- The Senate failed to reach an agreement on multiple plans for border security and solutions to the Deferred Action for Childhood Arrivals program on Thursday.
- As House Republicans move forward with their immigration bill, senators are uncertain about what steps will come next.
WASHINGTON – The Senate failed at several attempts to pass different solutions to the Deferred Action for Childhood Arrivals (DACA) program alongside bolstered border security on Thursday, effectively ending debate on the issue for the foreseeable future.
The White House threatened to veto the bipartisan amendments in a telephone briefing with reporters, calling the proposal from the so-called Common Sense Coalition dead on arrival. A White House official also said they were requesting that Senate offices withdraw their sponsorships of the plan.
The bipartisan amendment, backed by Sens. Chuck Schumer, Susan Collins, and others, would have provided a pathway to citizenship for undocumented immigrants benefitting from DACA and $US25 billion for border security.
In a statement, the Department of Homeland Security condemned the Collins-Schumer plan as “an egregious violation of the four compromise pillars laid out by the President’s immigration reform framework.”
The amendment failed to surpass the 60 vote threshold by a total of 54-45.
“You’ve got people at the White House who’ve made it their career to stop immigration reform – the president’s not one of those people,” said GOP Sen. Lindsey Graham, who was a cosponsor of the bipartisan plan. “So the demagogues of the left and the right are gonna win again.”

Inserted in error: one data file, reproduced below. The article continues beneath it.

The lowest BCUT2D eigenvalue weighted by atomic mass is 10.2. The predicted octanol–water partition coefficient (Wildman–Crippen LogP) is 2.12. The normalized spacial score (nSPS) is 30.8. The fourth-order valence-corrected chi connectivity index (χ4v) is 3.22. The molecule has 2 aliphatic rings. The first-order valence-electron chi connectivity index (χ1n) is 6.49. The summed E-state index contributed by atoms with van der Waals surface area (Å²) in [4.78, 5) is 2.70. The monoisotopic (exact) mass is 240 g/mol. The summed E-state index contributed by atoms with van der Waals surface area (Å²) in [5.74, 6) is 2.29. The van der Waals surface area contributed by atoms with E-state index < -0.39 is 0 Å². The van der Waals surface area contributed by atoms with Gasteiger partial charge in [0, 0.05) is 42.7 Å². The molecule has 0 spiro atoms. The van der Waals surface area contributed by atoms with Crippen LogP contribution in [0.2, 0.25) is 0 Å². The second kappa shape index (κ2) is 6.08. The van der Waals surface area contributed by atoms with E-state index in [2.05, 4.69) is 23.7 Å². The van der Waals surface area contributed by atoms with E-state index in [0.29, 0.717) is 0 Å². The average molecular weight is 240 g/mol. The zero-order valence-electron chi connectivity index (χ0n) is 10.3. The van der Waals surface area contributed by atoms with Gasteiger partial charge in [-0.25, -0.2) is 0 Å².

Instead, the White House backed a proposal by Republican Sen. Chuck Grassley of Iowa that would legalise the 1.8 million undocumented immigrants, allot $US25 billion for border security upgrades including a wall and fencing along the US-Mexico border, and significantly reduce legal immigration levels by eliminating the diversity lottery and limiting family immigration.
On the Senate floor just before voting began, Grassley called his amendment the “last chance” to provide a pathway to citizenship.
After Grassley’s amendment failed 39-60, he walked back his pessimistic assessment of the immigrants’ fate.
“I think we have a real opportunity after the House passes one to get back on it,” Grassley told reporters. “I think this is it for a while for the Senate.”
Grassley also shunned the possibility of a potential short-term fix, which lawmakers quickly began to discuss after all the amendments crashed on Thursday.
“If you want a bill, you can do three years,” Grassley said. “But if you want a law, you got to get something the president will sign.”
Republican leaders in the House are already whipping members to back the conservative bill offered by Reps. Bob Goodlatte and Michael McCaul. That plan does not provide a pathway to citizenship and is already at odds with where many in the Senate stand on the issue, suggesting a rocky road ahead.
“As long as the president allows Steve Miller and others to run the show down there, we’re never gonna get anywhere,” Graham said.